We are also fortunate to have a strong Conference of Boston Teaching Hospitals, which has a long history of working together to improve health care in the city. This organization supports a hospital disaster committee and hospital EMS committee. These relationships proved invaluable over the last five years, in pulling hospitals and physicians into the terrorism planning process through EMS. In addition, we applaud the local hospital CEO’s, who have been long sighted enough to recognize the importance of this issue, and provided funds for the construction of decontamination areas and staff training in the emergency departments.

Many private and hospital based EMS agencies do not have the funding or support to receive the necessary training or equipment, or to stockpile the necessary antibiotics. Many hospitals do not work in this type of collaborative environment, and are not able to participate in citywide planning. Few physicians receive any training in bioterrorism. Emergency Department and hospital overcrowding is a very real issue that will only be exacerbated in an event of any magnitude. Future preparedness funding should take these things into account.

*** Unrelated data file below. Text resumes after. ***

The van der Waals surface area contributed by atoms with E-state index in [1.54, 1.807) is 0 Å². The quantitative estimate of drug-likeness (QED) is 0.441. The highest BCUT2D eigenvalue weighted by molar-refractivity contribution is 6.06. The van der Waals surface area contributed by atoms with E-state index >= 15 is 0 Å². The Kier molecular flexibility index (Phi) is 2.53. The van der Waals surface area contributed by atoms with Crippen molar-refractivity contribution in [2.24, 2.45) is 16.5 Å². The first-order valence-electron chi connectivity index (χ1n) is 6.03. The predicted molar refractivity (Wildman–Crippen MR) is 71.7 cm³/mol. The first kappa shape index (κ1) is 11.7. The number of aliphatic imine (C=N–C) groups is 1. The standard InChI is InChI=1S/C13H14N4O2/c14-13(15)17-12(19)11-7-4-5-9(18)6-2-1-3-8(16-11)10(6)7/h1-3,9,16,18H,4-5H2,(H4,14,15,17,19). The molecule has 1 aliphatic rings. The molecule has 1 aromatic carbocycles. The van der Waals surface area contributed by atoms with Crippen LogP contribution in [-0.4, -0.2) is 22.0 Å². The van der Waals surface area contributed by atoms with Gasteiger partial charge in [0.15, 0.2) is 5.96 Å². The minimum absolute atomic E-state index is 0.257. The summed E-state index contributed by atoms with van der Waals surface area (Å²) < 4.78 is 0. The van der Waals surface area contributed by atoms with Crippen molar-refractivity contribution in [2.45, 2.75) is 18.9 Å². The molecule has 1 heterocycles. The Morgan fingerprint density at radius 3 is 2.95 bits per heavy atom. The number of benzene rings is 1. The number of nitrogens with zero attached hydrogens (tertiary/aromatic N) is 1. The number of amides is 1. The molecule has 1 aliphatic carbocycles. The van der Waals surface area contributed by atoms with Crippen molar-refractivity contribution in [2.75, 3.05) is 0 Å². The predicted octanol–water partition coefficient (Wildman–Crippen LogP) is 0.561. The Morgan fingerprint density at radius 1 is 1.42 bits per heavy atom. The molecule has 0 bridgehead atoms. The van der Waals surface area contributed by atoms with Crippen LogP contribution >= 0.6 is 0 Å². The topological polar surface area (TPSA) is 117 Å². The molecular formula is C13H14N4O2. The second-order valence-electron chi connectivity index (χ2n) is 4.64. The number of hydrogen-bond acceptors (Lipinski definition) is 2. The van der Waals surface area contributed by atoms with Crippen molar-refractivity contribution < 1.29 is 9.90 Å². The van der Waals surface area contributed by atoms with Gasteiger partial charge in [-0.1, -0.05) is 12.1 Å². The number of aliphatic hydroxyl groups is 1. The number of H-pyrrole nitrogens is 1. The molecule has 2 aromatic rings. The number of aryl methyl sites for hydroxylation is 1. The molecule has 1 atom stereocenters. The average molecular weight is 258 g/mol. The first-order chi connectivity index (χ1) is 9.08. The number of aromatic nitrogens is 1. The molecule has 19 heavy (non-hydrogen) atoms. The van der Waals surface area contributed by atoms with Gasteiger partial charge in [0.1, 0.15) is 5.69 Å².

In Boston, we consider ourselves fortunate to have been one of the initial cities trained under the Domestic Preparedness program. Although not perfect, the DP program did several things well.

First, it required all city public safety agencies to sit at the table, and submit a unified training and equipment plan before the training would be scheduled. Second, it trained the personnel locally, allowing city workers to brainstorm at the breaks and in the sessions, and meet people they may be working with in the event of a disaster. Third, it provided an adequate awareness training of terrorism. Finally, it allowed instructors and students to share information, and gain knowledge of many other cities’ plans.

Unfortunately, the program failed by its stand-alone nature, and its sometimes “foster child” status among the various federal agencies who, at one time or another, have been responsible for its implementation. New programs need strong, clear federal leadership that reflects interagency cooperation at the national level.

Domestic Preparedness was an awareness level program, and should have been followed by more concrete information and coordinated planning guides. Every locality is different, but every locality can learn some lesson from each other. Planning guides were produced separately by various agencies, and no other effort took into account the need for fire, police, and emergency medical personnel to collaborate on a single city plan.